How to ensure paediatric radiography complies with regulations

Radiographers should be aware of an increase in reports to the radiation exposure regulator over unintentional exposure to young patients

Published: 12 February 2024 Radiation protection

The SoR has been made aware of an increase in notifications to the IR(ME)R regulator in England (Care Quality Commission) concerning unintended diagnostic paediatric exposures.

This notice aims to support services delivering paediatric exposures to comply with the regulations.

Anyone making a diagnostic exposure of ionising radiation must ensure the exposure is optimised, meaning operators and practitioners must ensure the dose arising from the exposure is kept as low as reasonably practicable consistent with the intended purpose. 

Medical exposure regulations

There is a requirement in regulation 12 (8)(a) to pay particular attention in relation to medical exposures of children.

For all paediatric exposures please:

  • Always ensure operators are educated, trained, and assessed as competent to optimise paediatric exposures with reference to the appropriate local and national diagnostic reference levels and in collaboration with the Medical Physics Expert.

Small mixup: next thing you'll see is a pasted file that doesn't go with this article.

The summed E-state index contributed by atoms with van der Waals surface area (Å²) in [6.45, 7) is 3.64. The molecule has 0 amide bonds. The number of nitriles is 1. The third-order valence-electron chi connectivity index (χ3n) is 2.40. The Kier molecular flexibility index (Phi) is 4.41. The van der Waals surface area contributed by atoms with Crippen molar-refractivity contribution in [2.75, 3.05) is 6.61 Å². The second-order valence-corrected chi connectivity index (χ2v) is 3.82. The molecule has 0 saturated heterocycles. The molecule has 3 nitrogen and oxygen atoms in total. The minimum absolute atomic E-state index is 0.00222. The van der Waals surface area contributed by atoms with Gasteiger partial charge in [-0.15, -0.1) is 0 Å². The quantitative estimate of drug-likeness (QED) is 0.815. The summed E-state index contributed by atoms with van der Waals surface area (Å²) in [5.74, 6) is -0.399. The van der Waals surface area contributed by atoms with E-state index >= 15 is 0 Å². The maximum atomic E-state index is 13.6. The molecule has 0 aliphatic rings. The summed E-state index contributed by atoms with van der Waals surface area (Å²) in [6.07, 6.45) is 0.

• Always ensure operators recognise when a process or a piece of equipment is not optimised for paediatric exposures and when equipment is not functioning as intended. Ensure effective escalation procedures are in place to prevent risk of harm from unintended exposures.
  • Never use default manufacturer’s exposures without ensuring they are appropriate for the intended clinical use
  • Never use adult exposures for children unless appropriate for the size and developmental age of the child

For more support, please see our free member webinars Optimisation, the Art of Radiography and Diagnostic Reference Levels and Dose Reference levels: What are they and how should I use them.

Helpful advice following CQC IR(ME)R inspections of specialist paediatric radiology services can be found here.

The Royal College of Radiologists has published Paediatric trauma protocols and The Image Gently Alliance offers useful additional resources.

Please also see the joint professional body guidance IR(ME)R: Implications for clinical practice in diagnostic imaging, interventional radiology and diagnostic nuclear medicine.

(Images: child receiving CT scan, by Phil Boorman via GettyImages)